At lot of times, defiance in kids with mood issues is really hypomania/mania. It's a kid's version of grandiosity. They're as important as the adults. They can control your behavior with their own. They are immune to any punishment you give them because they are above it all. Do you see how this can be symptomatic of grandiosity and impaired reality testing?

    With my difficult child 2 anxiety is often the real culprit, hiding behind the lies and anger. If I can figure out what he is afraid will or won't happen - whether it's losing face or a playdate or having to spend time doing chores - I can then address the real issue. He is rarely able to say or even sense what it is that he's really upset about. That is one of the expectations we had to give up - that our 13 year old should be able to tell us what he's upset about. He can't most of the time and we've learned to work with him given that assumption and over time he is gradually learning to figure it out and say what is up.

    It's nearly impossible to do the kind of analysis I'm talking about in the heat of the moment. You have to take time when it's peaceful to think about this stuff. Sometimes writing it all down can be very helpful. Write down all your disappointments, your complaints, your frustrations, your dreams and hopes for him. Then sleep on it. Go back and read it all again. Take a highlighter and highlight any "shoulds" or "if only" or "why can't he" - you get the idea. These phrases will give you clues to your agenda or expectations for him. Once those are in the open you can examine them and do some reality testing of your own.

    Are your expectations appropriate given what your son has to work with in terms of emotional stability, intelligence and maturity? If you think they are appropriate and he cannot consistently meet those expectations, then you may have mis-calculated and need to develop some different expectations or smaller goals for him.

    All this assumes that he has been thoroughly assessed and is in treatment for what sounds to me (having a difficult child with very similar issues) like at least a mood disorder if not bipolar. Expecting stability from him right now may be one of those unreasonable "shoulds" you have to give up for now. You may have to meet him where's he's at and accept that where's he at may change with every passing moment.

    Among your partner's list of issues was his lack of response to consequences. Our easy child/difficult child 3 has passive aggressive down to a science. It's a very successful approach because it's really hard to combat and it gives a deep sense of satisfaction and control when successful.

    One thing that we've found helpful is taking the door off her room so she cannot easily isolate herself. Another thing you could try is stripping his room of everything and asking him to earn things back one by one. I mean everything except two or three changes of clothes (take away all his favorites) and a comforter for his bed. Some folks I've talked to even take the bed away and make their difficult child sleep on the floor for a while.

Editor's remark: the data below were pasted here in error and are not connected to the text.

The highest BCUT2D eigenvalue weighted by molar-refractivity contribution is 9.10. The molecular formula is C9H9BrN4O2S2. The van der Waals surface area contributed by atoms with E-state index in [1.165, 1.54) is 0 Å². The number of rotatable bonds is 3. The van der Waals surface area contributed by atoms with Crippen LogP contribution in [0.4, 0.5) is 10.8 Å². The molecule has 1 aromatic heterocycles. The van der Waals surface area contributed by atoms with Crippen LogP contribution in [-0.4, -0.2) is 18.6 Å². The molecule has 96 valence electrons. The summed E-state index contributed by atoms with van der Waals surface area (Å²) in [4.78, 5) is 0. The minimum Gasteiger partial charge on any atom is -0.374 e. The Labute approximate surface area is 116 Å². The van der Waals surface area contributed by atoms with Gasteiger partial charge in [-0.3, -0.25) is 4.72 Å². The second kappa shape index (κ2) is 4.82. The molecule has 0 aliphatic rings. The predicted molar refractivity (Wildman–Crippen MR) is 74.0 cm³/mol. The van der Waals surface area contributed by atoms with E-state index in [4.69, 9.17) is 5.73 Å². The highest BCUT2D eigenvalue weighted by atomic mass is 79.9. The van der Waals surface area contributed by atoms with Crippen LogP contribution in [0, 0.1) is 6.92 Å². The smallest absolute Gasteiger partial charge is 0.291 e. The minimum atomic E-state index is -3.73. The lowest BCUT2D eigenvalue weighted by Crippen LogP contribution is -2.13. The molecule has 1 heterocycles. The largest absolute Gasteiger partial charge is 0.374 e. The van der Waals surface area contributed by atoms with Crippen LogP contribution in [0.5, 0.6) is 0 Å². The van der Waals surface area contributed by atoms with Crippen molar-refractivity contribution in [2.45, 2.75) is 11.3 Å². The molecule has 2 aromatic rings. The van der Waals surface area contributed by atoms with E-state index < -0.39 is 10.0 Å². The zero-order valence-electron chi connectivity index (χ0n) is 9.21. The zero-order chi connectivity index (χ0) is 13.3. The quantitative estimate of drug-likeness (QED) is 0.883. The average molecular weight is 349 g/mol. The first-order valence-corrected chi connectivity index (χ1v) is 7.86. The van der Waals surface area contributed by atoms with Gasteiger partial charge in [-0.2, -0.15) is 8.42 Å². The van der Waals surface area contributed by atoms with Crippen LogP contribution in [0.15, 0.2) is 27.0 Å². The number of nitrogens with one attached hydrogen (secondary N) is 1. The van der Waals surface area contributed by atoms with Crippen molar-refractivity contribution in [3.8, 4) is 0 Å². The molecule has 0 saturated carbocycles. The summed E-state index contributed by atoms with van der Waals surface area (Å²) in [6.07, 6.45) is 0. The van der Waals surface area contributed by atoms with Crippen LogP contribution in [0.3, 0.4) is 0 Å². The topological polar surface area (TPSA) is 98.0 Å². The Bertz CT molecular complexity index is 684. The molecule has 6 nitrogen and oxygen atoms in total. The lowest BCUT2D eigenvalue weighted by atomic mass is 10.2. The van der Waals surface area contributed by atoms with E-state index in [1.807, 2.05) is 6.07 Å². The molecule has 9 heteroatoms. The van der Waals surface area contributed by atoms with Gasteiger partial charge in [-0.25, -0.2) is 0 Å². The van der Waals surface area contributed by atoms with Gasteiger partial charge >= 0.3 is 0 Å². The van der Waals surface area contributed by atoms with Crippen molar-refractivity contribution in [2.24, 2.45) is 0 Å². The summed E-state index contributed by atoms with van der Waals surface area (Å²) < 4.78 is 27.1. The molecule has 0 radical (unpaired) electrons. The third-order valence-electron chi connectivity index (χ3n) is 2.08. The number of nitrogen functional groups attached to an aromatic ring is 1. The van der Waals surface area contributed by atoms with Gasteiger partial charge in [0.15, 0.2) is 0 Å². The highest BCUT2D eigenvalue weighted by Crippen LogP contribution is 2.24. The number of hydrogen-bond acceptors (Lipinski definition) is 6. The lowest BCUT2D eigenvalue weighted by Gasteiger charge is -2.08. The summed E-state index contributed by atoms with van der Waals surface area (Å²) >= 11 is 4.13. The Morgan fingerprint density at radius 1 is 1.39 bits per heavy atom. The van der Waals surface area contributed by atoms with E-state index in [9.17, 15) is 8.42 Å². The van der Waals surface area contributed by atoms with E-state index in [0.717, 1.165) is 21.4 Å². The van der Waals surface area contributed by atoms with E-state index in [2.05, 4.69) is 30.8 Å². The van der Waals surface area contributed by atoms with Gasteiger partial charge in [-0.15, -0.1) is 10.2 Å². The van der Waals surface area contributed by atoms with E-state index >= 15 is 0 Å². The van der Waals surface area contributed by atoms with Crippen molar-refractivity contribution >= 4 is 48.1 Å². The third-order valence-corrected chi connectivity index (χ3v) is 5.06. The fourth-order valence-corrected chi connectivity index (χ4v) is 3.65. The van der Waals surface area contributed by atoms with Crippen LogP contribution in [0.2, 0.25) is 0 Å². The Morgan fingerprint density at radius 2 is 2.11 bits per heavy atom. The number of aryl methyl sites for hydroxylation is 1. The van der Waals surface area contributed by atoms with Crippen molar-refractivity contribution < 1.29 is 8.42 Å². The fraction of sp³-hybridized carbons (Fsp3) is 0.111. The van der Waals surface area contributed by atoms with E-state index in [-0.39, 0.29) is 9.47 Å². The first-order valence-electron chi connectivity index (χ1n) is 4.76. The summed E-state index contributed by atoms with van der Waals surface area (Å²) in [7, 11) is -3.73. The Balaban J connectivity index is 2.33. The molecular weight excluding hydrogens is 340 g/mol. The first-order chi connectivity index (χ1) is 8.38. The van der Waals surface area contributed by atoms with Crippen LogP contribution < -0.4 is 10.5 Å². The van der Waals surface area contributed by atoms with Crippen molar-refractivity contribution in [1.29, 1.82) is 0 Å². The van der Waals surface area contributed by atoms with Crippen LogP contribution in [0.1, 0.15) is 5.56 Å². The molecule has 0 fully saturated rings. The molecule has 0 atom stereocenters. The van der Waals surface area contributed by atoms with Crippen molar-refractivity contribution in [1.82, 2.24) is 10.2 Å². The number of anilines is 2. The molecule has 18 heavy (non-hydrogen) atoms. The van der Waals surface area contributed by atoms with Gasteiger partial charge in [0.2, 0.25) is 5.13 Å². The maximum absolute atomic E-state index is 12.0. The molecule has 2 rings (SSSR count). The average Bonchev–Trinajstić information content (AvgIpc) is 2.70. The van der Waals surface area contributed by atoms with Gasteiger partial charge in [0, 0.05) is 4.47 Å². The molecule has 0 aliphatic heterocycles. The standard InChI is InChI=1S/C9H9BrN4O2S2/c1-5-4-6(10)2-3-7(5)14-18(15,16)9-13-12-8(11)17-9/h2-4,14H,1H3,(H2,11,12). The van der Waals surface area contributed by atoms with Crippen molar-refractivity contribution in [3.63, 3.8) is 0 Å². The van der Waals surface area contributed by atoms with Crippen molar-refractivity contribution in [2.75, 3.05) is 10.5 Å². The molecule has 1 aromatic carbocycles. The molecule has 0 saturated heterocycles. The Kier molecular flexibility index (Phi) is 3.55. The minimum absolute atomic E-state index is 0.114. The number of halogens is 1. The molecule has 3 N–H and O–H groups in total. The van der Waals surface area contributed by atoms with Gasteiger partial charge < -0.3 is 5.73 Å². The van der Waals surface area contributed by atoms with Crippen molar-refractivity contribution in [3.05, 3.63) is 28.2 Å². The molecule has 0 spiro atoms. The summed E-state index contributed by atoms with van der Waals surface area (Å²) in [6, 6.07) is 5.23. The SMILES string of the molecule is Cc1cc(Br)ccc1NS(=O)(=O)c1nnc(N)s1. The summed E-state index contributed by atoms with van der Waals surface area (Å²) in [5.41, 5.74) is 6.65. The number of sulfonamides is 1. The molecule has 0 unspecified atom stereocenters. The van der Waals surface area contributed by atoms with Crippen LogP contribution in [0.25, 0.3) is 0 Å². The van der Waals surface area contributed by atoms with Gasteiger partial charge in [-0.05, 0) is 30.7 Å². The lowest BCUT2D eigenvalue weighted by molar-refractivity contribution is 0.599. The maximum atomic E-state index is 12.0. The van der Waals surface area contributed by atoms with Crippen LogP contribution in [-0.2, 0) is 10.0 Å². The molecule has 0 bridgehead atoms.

We took away all of easy child/difficult child 3's clothes except for one pair of jeans, her underwear and 2 shirts (including all of her new school clothes) and made her earn them back one piece/day after she went ballistic on us and did damage to the house. Worked like a charm. But she is not dangerously unstable due to bipolar. And we did this from the perspective of positive engagement instead of from a place of anger and punishment. If it's punishment then your difficult child is likely to feel that he is still in charge because you are reacting to his behavior emotionally.

    You and your partner must sit down together and agree on a set of absolute basic safety rules that apply to everyone in the house. Carefully consider what other rules you feel are worth battling over with difficult child. It should be a pretty short list.

    Then comes the hard part. You have to develop a plan that says what's going to happen if those rules are violated. It would be very helpful if difficult child knew exactly what those rules are AND that those rules applied in both households with consequences given in one place that apply in the other. If he loses his door he loses both doors. If he loses everything but a handful of clothes - same deal at dad's. I understand that DEX isn't on the same page with you. But if he really doesn't want difficult child coming to live with him full time, he out to be willing to at least give some stuff a try.

    Ask DEX if he really wants to wait until difficult child turns 18 to find out what happens when he shoves people at work because he's mad or tells lies to his boss. If he says well difficult child is only 10 you say, right. So you're saying he should be 11? 12? 13? 15? what? at what age do we start to teach him this stuff? Why not now?

    Then pick one rule that's really important to you and ask him to apply just that one rule. I don't mean rules like no video games. I mean rules like not being honest or breaking things.

    I hope this is helpful and that you find a way to break the patterns. It is a great first step to have recognized that you are stuck and need to make big changes.

    Got to go fix dinner. Best wishes.
  15. Marguerite

    Marguerite Active Member

    It's not just in hypomania. In difficult child 3 (and also to a lesser extent in easy child 2/difficult child 2 when she was younger) there was a lack of recognition that people are different. It's the ultimate in equality - difficult child 3 would see everyone as his equal - equal in capability, in understanding, in status.

    He would talk to a baby as if that baby was his mental equivalent. He was reading a book to a baby, asked the baby for feedback ("Is Spot hiding under the table?") when the baby was only six monthe old and simply enjoying someone making eye contact and talking.